Oct. 2, 2008 -- NASA chief Mike Griffin has outlined the punishing lunar endurance mission that would have to be completed before NASA could ever consider sending humans to Mars.
Speaking on NASA's future mission priorities at this week's International Astronautical Congress in Glasgow, Scotland, Griffin said that Mars is not automatically the next destination simply because humans have already been to the Moon (see NASA urged to focus on sending people to Mars).
He believes that we have too little knowledge of the Moon to head straight for the Red Planet.
"The total human experience on the Moon is less than 27 human working days – on a world that is the size of Africa," he says. "So whether the Moon is a stepping stone to Mars or a place of interest in its own right depends on knowledge we don't have yet."
To improve that knowledge, and to test the logistics and human factors of potential Mars missions in the bargain, Griffin proposes an elaborate lunar mission experiment. It would mimic the travel and landing time of a Mars mission by using the International Space Station as a mock Mars spaceship – and the Moon as a surrogate Mars.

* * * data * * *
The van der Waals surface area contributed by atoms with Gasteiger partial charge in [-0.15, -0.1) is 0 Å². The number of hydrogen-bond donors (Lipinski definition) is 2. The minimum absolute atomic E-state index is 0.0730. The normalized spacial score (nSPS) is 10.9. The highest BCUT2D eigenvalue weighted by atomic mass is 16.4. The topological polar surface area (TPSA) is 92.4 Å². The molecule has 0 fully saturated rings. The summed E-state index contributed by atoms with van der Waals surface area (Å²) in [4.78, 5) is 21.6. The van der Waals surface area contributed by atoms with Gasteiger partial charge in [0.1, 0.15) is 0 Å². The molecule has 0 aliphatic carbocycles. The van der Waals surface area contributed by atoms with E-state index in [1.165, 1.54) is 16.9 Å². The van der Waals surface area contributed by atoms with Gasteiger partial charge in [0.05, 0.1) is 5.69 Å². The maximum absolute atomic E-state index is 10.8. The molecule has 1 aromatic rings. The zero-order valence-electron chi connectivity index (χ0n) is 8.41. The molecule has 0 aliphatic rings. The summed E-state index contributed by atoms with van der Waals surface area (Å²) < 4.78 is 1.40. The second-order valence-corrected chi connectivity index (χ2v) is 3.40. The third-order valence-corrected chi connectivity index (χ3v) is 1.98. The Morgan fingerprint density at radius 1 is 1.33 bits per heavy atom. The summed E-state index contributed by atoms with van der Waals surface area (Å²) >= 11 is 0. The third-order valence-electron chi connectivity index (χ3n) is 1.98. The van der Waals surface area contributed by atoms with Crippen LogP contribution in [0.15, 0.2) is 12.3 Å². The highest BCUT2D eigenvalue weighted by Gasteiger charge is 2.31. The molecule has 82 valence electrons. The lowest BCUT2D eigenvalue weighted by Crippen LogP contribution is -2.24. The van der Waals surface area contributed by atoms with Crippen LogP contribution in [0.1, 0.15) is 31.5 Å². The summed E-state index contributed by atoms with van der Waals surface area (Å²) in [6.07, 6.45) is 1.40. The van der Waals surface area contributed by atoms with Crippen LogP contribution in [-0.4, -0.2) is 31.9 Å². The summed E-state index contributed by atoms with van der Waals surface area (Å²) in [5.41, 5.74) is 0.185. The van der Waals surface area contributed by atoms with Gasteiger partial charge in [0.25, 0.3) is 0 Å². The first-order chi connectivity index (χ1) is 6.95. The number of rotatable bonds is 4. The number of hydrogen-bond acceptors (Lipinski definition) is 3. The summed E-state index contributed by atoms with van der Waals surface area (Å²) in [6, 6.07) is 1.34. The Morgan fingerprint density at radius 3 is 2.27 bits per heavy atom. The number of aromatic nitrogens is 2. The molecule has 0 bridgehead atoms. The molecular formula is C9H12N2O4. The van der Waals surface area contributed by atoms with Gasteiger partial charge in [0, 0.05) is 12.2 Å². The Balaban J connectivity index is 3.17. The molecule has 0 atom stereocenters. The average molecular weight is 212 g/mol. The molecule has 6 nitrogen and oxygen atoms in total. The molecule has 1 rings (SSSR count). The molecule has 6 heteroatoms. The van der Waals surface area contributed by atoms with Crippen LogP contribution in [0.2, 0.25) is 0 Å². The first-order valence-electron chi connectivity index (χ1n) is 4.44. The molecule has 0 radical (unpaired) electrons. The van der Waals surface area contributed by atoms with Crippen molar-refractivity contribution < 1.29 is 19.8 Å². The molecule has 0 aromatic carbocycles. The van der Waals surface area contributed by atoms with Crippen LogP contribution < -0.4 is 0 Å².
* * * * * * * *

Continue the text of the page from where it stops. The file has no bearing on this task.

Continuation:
"The experiment would consist of placing a crew on the space station for say seven or eight months, then taking them from the station and landing them on the Moon and asking them to survive there for nine months to a year, with no further assistance other than what they have brought," says Griffin.
"After that, return them to the space station for another six or seven months and then back to Earth. All with no extra assistance – because that is what it will be like when we go to Mars," Griffin continued. "Unless we can do that experiment successfully, the first crew to go to Mars will not come back."
Griffin is not alone in this uncompromising view. A raft of space agencies, such as the China National Space Administration and the European Space Agency, want to cooperate on crewed Mars missions in the future, potentially using the ISS and the Moon as staging posts.
"I fully agree with what Mike says," says Jean-Jacques Dordain, director general of ESA. "We need to know much more about the Moon and Mars and how humans can use the resources in situ, not launch every kilo of stuff they will ever need. That's why in the meantime a lot of robotic missions to both the Moon and Mars are so very important."